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Don’t Apply for Social Security If You Can’t Answer These 4 Questions

Here’s a startling fact from the Social Security Administration (SSA): “Among older Social Security recipients, 37% of men and 42% of women receive 50% or more of their income from Social Security.” It also becomes more surprising: “…12% of men and 15% of women depend on Social Security for 90% or more of their income.”

Obviously, Social Security income will be vital for most of us. That’s why we shouldn’t make any decisions or take any action on this until we have a solid understanding of at least the basics of Social Security. Here are four questions you should be able to answer, for example.

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1. What is my full retirement age?

To start, understand that your Social Security benefits are based in part on your full retirement age, which is 66 or 67 (or somewhere in between) for most of us. If you retire at full retirement age, you may receive the full benefits to which you are entitled, depending on your earnings history. It all depends on that age, so be sure to learn what yours is.

2. How much can I expect to receive in benefits?

Next, learn how much you can expect to receive in benefits, so you can plan, save, and better invest for your future income needs. You may not need to save or invest much if Social Security will provide much of what you need, but that’s not likely at all. For context, the average monthly retirement benefit was recently $1,661, or about $20,000 per year. If you’ve earned more than average in your working life, you’ll receive more, but probably not as much as expected. The maximum benefit, for those who have earned the maximum amount over 35 years of work, was recently only $4,194, or about $50,000 a year.

You can get a good estimate of your future Social Security benefits by visiting the SSA website and creating a “my social security” account, free of charge. Once done, you will be able to log in at any time to view SSA records of your income and projected benefits. (Note that if you’re still a long way from retirement, estimates can change a lot as your career and income evolve.)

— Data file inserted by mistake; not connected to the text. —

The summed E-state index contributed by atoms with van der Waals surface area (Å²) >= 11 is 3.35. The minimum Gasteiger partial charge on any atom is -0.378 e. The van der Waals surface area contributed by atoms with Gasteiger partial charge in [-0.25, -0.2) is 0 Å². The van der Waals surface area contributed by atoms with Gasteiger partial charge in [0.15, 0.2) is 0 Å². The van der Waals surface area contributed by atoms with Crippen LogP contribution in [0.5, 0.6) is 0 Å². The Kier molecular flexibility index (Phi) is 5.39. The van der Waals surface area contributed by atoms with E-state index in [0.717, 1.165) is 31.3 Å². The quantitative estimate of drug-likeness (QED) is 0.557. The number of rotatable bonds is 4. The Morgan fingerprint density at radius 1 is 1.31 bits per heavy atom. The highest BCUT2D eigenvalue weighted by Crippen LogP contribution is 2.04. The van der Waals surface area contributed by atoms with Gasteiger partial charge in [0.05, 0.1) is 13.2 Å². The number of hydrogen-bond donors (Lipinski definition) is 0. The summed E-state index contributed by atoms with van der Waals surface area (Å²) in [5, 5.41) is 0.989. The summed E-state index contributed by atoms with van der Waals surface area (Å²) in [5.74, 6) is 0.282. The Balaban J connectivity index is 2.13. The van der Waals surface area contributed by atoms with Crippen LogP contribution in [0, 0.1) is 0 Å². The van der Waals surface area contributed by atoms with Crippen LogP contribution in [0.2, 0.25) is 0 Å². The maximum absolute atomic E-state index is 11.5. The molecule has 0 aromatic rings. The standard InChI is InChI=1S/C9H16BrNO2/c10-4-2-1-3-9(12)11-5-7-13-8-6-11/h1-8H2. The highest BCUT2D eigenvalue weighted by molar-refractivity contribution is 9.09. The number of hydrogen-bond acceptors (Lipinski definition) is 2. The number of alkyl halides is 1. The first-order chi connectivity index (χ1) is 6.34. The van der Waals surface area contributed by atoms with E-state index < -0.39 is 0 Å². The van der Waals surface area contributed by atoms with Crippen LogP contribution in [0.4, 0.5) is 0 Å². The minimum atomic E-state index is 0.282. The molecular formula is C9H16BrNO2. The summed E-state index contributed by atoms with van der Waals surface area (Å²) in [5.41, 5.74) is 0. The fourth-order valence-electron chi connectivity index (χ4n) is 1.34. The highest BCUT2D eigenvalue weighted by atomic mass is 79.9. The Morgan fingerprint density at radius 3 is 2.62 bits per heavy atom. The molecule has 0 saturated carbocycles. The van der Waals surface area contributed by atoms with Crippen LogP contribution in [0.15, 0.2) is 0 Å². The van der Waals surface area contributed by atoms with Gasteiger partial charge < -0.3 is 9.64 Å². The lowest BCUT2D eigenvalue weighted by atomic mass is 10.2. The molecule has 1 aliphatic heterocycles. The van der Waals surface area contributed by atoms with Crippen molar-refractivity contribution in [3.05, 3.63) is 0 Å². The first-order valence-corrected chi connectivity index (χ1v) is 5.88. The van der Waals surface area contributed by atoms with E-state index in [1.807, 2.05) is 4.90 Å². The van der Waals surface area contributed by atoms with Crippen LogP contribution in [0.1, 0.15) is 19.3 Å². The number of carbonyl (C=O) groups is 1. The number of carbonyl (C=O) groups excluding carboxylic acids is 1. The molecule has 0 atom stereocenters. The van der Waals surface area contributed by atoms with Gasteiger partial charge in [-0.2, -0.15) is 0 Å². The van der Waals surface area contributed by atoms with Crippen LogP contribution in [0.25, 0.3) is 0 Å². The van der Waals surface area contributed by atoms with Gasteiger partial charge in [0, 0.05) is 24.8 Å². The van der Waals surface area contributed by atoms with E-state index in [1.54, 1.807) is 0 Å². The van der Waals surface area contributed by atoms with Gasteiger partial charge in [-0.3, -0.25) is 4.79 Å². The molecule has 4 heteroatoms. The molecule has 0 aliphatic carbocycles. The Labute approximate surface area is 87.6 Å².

3. When is the best time to start receiving benefits?

If you’re not pleasantly surprised by how much you can expect from Social Security, there are things you can do to increase your Social Security benefit checks. A major strategy is to delay the start of their collection. You can start cashing in from age 62 until age 70. Starting before your full retirement age will make your checks smaller (although you’ll get more), while delaying beyond that will make them about 8% bigger for each. year you delay. This is a powerful strategy for many people, but not all. If you can continue to work beyond full retirement age and have a good chance of living a longer than average life, the deferral strategy may be useful to you. But if your family is generally short-lived, or you’re not in very good health, or you just need an income soon, then it’s not so bad to start collecting early.

The decision about when to start collecting your benefits is very important, so read it and consider the pros and cons of your options.

4. Have I coordinated with my spouse?

Finally, if you are married, take the time to learn about social security strategies for couples. Here’s one: If you have a very different earnings history, consider trying to delay the start of your highest income benefit for as long as possible, until age 70. This will make those benefits, which were already going to be higher than the lowest earners, as high as possible. It can be useful to both of you while you’re both alive, and it could be a boon for the lower earner if the higher earner dies first. When a spouse dies, the survivor receives only one social security benefit, whichever is higher. So it might be a good idea to try to make at least one perk as high as possible.

The more you know about Social Security, the better decisions you’ll make about it, and that can mean several thousand extra dollars in handouts throughout your retirement.